Gov. Greg Abbott says most gun crimes involve illegally owned weapons. That’s not true in mass shootings.
Most of the state’s 19 mass shootings over the past six decades were carried out by men who legally possessed firearms, an investigation by ProPublica and The Texas Tribune found.
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Without mentioning the Uvalde mass shooting, Texas Gov. Greg Abbott last week declared school safety a priority for the current legislative session and again dismissed calls for more laws that would restrict access to guns.
“Some want more gun laws, but too many local officials won’t even enforce the gun laws that are already on the books,” the governor said during his annual State of the State address. Without providing a source or clear data, he then asserted that “most gun crimes are committed by criminals who possess guns illegally.” Abbott proposed a 10-year mandatory minimum sentence for people who are not legally allowed to have a firearm but have them anyway.
“We need to leave prosecutors and judges with no choice but to punish those criminals and remove them and their guns from our streets,” said Abbott, a Republican.
But Abbott’s speech avoided a glaring reality: The majority of the state’s 19 mass shootings over the past six decades were carried out by men who legally acquired firearms, according to an investigation by ProPublica and The Texas Tribune published before his speech. Guns were legally obtained in 13 shootings, including two in which the shooter was not allowed to have one but took advantage of a loophole in the law that does not require background checks for firearms that are acquired from private individuals. Firearms were obtained illegally in three instances. The rest of the cases were unclear.
The news organizations’ analysis found that lawmakers failed to pass at least two dozen bills that would have prevented people from legally obtaining the weapons and ammunition used in seven of the state’s mass shootings. Such measures included requiring universal background checks, banning the ownership of certain firearms and raising the minimum age to purchase an assault weapon from 18 to 21 years old.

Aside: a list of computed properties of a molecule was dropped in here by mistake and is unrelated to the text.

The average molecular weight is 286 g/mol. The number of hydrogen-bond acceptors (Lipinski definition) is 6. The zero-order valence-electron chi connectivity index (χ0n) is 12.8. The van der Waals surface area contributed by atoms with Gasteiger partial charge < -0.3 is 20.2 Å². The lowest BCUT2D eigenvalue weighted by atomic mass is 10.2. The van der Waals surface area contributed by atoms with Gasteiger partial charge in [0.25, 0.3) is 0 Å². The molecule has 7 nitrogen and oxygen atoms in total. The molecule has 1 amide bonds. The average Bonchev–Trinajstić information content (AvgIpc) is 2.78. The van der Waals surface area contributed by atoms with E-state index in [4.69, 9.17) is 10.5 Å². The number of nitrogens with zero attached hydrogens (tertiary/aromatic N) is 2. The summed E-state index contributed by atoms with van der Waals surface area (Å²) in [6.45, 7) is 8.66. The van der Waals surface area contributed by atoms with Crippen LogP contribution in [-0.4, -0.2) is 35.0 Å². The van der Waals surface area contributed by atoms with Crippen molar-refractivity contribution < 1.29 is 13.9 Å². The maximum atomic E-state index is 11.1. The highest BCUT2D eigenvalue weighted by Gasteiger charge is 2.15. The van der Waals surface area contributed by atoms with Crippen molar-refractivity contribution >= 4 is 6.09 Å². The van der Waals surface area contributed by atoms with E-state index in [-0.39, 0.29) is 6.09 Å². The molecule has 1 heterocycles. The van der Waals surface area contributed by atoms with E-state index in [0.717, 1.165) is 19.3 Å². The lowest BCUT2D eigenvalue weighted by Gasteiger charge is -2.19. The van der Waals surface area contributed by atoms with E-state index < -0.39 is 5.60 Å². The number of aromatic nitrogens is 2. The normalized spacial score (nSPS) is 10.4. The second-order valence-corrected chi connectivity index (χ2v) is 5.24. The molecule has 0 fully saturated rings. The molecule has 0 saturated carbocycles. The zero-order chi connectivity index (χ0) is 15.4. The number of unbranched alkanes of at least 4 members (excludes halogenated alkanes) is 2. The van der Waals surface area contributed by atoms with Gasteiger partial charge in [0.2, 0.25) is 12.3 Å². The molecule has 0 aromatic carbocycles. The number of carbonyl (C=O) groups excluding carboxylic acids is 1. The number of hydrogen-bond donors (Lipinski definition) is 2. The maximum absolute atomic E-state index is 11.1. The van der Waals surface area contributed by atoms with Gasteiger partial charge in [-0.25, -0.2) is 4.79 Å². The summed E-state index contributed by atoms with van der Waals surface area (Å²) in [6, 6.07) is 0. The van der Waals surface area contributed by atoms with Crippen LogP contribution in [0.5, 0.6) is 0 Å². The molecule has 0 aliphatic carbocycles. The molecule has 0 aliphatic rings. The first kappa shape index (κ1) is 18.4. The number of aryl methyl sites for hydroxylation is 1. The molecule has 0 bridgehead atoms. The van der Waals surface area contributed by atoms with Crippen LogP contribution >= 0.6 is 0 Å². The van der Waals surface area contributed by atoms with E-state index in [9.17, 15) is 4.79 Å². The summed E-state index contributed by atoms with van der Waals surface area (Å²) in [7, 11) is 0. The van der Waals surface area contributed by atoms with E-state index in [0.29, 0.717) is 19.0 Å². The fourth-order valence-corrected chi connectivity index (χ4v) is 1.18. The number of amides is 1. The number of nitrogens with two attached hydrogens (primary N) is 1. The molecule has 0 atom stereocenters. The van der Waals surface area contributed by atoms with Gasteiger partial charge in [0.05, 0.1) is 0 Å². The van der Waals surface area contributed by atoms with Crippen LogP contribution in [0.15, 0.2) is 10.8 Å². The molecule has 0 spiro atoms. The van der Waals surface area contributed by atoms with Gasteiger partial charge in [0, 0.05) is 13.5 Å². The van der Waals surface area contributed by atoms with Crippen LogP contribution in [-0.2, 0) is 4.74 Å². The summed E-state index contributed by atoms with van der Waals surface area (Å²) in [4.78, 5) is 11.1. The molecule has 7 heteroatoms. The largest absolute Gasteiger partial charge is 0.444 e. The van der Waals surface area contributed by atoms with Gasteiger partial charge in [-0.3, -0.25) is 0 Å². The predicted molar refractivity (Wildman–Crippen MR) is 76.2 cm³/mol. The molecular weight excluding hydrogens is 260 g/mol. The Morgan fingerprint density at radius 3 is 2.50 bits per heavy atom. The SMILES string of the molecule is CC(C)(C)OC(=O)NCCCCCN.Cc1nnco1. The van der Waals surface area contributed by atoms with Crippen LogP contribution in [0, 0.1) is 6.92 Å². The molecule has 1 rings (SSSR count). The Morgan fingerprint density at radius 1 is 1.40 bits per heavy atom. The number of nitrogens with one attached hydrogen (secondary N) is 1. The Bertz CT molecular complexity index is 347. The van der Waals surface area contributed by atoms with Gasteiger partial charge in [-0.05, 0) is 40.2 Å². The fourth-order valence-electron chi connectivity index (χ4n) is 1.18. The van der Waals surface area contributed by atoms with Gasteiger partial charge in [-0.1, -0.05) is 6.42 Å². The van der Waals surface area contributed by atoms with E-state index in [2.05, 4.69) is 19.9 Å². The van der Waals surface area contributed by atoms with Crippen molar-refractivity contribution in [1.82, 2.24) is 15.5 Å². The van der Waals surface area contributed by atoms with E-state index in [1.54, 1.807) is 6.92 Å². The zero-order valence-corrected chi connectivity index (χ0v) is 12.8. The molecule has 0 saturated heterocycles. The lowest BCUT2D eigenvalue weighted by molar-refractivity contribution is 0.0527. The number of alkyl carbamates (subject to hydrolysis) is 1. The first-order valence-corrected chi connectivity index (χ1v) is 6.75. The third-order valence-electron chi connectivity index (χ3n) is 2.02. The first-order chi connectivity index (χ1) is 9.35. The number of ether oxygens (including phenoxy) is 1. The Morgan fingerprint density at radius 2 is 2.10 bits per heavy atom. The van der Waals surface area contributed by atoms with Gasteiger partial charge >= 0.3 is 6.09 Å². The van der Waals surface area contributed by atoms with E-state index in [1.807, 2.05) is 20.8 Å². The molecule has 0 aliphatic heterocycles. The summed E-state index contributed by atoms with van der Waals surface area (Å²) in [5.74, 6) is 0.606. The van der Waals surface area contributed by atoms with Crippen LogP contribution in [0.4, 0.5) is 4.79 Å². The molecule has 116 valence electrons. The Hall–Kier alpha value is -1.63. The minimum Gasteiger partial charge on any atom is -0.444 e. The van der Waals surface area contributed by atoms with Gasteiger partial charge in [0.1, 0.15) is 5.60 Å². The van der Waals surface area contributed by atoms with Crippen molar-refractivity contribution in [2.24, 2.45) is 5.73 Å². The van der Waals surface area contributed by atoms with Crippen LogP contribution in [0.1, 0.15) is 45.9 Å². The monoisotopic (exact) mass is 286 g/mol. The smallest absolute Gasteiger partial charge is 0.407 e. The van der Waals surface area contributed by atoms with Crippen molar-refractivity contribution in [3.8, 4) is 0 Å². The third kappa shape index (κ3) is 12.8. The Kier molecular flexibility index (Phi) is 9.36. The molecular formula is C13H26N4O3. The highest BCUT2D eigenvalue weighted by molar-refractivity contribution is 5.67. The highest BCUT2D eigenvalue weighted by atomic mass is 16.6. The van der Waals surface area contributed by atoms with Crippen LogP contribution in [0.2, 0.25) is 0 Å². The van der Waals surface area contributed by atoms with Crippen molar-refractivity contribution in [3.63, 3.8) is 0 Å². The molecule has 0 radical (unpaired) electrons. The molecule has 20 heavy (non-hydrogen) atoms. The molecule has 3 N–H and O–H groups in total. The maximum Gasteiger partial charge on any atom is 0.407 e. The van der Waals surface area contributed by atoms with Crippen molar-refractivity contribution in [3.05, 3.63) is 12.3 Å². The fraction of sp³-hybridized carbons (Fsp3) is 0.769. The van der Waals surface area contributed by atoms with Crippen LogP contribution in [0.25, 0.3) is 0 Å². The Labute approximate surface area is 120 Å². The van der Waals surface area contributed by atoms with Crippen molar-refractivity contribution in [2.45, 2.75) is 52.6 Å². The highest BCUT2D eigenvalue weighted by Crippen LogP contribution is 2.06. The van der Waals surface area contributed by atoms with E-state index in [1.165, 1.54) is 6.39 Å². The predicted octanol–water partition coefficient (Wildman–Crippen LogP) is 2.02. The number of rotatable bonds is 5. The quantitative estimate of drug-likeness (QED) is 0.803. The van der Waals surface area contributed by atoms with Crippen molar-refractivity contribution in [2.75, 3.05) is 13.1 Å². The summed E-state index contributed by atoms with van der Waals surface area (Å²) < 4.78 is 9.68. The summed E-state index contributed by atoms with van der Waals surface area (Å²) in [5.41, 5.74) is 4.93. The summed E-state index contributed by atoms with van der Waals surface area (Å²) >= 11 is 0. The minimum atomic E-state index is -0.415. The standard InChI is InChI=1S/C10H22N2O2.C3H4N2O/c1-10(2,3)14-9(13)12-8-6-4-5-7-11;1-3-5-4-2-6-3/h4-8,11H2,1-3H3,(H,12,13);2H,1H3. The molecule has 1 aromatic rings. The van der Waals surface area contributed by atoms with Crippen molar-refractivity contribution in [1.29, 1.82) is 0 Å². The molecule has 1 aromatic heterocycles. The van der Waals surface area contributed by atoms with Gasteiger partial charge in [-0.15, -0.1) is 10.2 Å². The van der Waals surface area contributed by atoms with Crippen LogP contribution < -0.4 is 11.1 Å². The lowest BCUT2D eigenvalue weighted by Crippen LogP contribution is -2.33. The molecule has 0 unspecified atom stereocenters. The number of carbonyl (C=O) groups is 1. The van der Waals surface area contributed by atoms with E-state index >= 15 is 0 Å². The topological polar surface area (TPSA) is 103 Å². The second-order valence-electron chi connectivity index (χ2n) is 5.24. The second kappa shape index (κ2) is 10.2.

State lawmakers instead have loosened restrictions over the years on publicly carrying guns while making it harder for local governments to regulate them.
Brett Cross, whose 10-year-old son was among the 19 children and two teachers killed last year at Robb Elementary School in Uvalde, agreed with Abbott that criminals should not have access to guns. But, Cross said, the governor’s comments ignore the fact that the people responsible for many mass shootings did not previously have a criminal background.
“Before May 24, our shooter was not a criminal,” Cross said. “If this shooter hadn’t been able to just go in and buy those guns literally two days after his 18th birthday, then my child would still be alive.” Abbott, he said, “wants to be reactive instead of proactive, and proactive is what we need to stop these things.”
The governor did not respond to multiple requests for comment on the news organizations’ investigation or about his remarks during his State of the State address.
Little evidence exists to support Abbott’s claim, said Bill Spelman, who worked for a national police association for seven years and has spent the last 30 years teaching and researching criminal justice policy.
“To just say that most gun crimes are committed by criminals who possess guns illegally is a statement you can’t back up,” said Spelman, an emeritus professor of public affairs at the University of Texas at Austin.
James Densley, who co-founded the Violence Project, a nonpartisan nonprofit research center best known for its extensive mass shooter database, said that Abbott’s 10-year mandatory minimum sentence proposal would do little to deter mass shootings because the shooter does not survive in most of those cases and in others is already facing life in prison. In the vast majority of the nationwide cases in which it is known how the shooters obtained their firearms, they did so legally, Densley said.
Densley said different forms of gun violence require targeted approaches. For instance, restrictions on assault-style weapons and large-capacity magazines could be effective at reducing mass shootings, but less so at curbing “everyday gun violence,” he said.
“And I think politicians actually know this,” Densely said. “They understand it intuitively. But they have to say what is politically convenient to satisfy the needs of their constituents and others. And so they often conflate these different forms of gun violence to be perceived to be talking about one thing when they’re actually talking about something else.”
Disclosure: The University of Texas at Austin has been a financial supporter of The Texas Tribune, a nonprofit, nonpartisan news organization that is funded in part by donations from members, foundations and corporate sponsors. Financial supporters play no role in the Tribune’s journalism. Find a complete list of them here.
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